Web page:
The Habitat for Humanity ReStore is an excellent DIYer and Maker resource for tools and materials at a good price – and for a good cause. They have locations across the country and I’m a frequent visitor. The selection’s different every time, and the merchandise reflects the region of each particular store.
You’ve seen my video about finding a vintage Craftsman drill at the ReStore.
I encourage you to check out these retail locations, and I offer up this guide to getting the most out of your excursion.
1 – Make a Shopping List – But Don’t Stick to It
If you know you need a door, you can go there for a door. Take the measurements you need and look for one that fits. But this isn’t the Home Depot. You may not find your door on the first try.
With larger items like doors, windows, cabinets and furniture there will almost always be a selection to choose from, but if you have something very specific in your head it might not be there. Be flexible.
2 – Don’t Make a List at All
For smaller items, think of the ReStore as a garage sale, tag sale, yard sale – whatever you call it where you are. You know the kinds of things you like, but keep your mind open. For some reason, there might be a whole bunch of pulleys that day, or oil pumps or a defunct propane heater.
If you have very specific shopping to do this may not be the place. It’s definitely the place if you go in with discoveries to make.
3 – Projects Inspire Finds
If you’re putting in a tile floor or backsplash, go see what kind of tile they have on hand. Usually, there are stacks and boxes of it, brand new, from overages on other jobs. Remember the “be flexible” rule. Of course, this doesn’t apply just to tile.
4 – Finds Inspire Projects
What if you’re not doing a tile job, but you find a box of interesting tiles? Maybe it’s time to make coasters or a mosaic tabletop. This is my favorite way to shop the ReStore. What’s there and what can I do with it? It’s a treasure hunt. There might be a bumper pool table with no base…
…or a banged up dolly that once held a stack of chairs (now absent). Both of these are now on my to do list.
If you see something like this, buy it.
5 – Jump at Opportunities
They were unloading this donated lightbox table from a truck and I happened to be there. It didn’t even have a price on it yet.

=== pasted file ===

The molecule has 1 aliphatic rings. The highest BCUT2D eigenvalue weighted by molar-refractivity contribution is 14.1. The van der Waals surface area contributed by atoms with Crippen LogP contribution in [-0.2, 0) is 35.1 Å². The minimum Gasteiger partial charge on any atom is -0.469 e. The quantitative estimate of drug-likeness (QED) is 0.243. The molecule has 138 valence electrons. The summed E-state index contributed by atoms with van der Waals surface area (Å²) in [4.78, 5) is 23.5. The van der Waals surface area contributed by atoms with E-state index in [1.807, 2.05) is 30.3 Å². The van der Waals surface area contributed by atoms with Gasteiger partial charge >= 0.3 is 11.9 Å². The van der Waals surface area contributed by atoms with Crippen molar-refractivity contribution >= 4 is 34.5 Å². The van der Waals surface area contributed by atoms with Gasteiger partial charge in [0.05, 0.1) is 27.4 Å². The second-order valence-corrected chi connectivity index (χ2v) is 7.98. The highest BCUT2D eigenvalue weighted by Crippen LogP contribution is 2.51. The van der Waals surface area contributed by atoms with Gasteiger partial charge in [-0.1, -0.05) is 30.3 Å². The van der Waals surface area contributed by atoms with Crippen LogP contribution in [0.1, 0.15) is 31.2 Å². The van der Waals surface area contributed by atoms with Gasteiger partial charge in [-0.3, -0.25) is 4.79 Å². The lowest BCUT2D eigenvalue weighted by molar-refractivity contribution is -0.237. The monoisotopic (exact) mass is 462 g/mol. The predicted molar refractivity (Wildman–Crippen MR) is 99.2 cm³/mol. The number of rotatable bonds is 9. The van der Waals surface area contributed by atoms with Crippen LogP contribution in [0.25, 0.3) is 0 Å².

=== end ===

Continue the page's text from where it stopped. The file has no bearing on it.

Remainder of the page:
I claimed it immediately and brought it home. Now it’s my bar.
6 – Take Risks
I bought an 18 volt Ryobi battery for $10. Brought it home. Didn’t work. To me this was a better gamble than any money I ever lost in Vegas.
7 – But Don’t Buy Everything
Sometimes, you see something interesting, but you’re not sure what you’d do with it. No one has unlimited shop or storage space, so pass on things that you really have no use for, no matter how cool they seem.
8 – Unless…
Picture your future-self one week from now. Are you kicking yourself because you didn’t get that thing and you know it’s gone now?
You better get it.
If future-you forgot about it – pass.*
9 – Consider Where You’re Shopping
Upcycling is fun and even environmentally responsible. But it can also ruin a useful thing that can still perform it’s intended purpose. If you’re like me, you’re at the ReStore looking for your next project – that’s not to say that you or I have unlimited funds – but there are other people there because they can’t afford a new drill at Lowes. Consider if you’re taking something out of the hands of someone who can put it to better use. Or consider if you can apply the refurbished green motto, championed by my friend Carla Bruni – “Reduce – Reuse – Repair” and put that tool back into useful shape.
Someone shopping the ReStore for an affordable drill could have bought the old Craftsman I did, but they’d be better off if they didn’t.
10 – Give Back
Finally, you’ve got some good deals and found some unique stuff at the ReStore. When the opportunity arrises, donate something to them – maybe the tool you repaired based on rule 9. When I moved out of my house, the ReStore got my couch, a bunch of chairs, two amoires, an elliptical trainer (practically untouched), an assortment of tools and a cable spool I never figured out what to do with.
*This rule also applies to junk shops, antique stores, abandoned furniture and dumpster finds.